- an overview of the essentials of femtocell test requirements and methods used for different areas of femtocell testing.
Femtocells tutorial includes:
• Technology tutorial
• Interference issues
• Network architecture
• Health issues
Also see: Cellular repeater
With femtocell acess points and femtocell technology in general being widely deployed and used in many areas associated particularly with cellular telecommunications, it is necessary that the femtocell technology and equipment is tested to ensure they meet the required standards.
Femtocell testing can take a variety of forms. In some instances it can be performed on an ad-hoc basis, but in other areas the femtocell testing needs to be undertaken on a more rigorous basis, with some elements of the femtocell test regime being against an agreed standard or specification.
Areas of femtocell testing
There are two main areas where femtocell testing is required:
- Femtocell access point, FAP
- Femtocell gateway
Of these the form of testing that is gaining the most publicity is that of the femtocell access point, FAP. The reason for this is that FAPs are available from a variety of different suppliers and they are widely deployed in a host of user's homes and offices, etc. While the performance of the femto gateways is equally important, they are not deployed in the same way.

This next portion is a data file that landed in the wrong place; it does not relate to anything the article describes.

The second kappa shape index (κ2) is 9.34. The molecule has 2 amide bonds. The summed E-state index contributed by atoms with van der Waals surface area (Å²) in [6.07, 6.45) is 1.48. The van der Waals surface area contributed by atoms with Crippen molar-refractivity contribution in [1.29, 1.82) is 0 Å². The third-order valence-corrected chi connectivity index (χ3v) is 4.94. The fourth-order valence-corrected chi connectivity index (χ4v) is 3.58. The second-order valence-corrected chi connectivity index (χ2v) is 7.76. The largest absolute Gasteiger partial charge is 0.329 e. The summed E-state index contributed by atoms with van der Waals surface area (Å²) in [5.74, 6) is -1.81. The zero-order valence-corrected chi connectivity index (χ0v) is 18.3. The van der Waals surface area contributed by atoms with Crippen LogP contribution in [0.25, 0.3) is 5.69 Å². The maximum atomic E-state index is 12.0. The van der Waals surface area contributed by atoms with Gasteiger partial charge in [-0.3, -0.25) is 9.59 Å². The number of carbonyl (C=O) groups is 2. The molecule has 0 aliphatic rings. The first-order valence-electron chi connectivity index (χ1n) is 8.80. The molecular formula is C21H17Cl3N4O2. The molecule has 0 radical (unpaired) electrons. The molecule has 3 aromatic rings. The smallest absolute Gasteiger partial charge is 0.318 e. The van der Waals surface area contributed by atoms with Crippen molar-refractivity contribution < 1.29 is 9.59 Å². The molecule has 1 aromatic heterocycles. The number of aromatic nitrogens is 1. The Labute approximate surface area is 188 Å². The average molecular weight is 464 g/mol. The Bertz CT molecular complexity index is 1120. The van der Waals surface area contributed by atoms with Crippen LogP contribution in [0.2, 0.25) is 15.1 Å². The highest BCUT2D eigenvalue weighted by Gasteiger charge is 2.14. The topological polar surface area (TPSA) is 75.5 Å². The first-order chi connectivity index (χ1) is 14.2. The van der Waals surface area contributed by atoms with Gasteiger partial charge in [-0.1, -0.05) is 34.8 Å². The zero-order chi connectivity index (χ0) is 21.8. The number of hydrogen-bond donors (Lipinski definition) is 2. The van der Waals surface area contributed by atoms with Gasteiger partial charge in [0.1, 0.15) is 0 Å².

Types of Femtocell, FAP testing
With many manufacturers now developing and supplying femtocell equipment, it is essential that they operate to their individual specifications and also that they also interoperate within a deployment scenario and not just within the laboratory. To ensure that this can happen, manufacturers perform a variety of different types of femtocell test:
- Development testing
- Verification and Validation testing
- Conformance testing
- Regulatory testing
- Interoperability testing
- Production testing
Each of these types of test has its place in the development of any product, and in this case in the development of femtocells.
Femtocell test for development stages
During the development of any product, test equipment is required to ensure that all the circuitry operates correctly. The femtocell testing during these stages is wide ranging and will involve tests of the digital and RF hardware as well as the functionality provided by the software.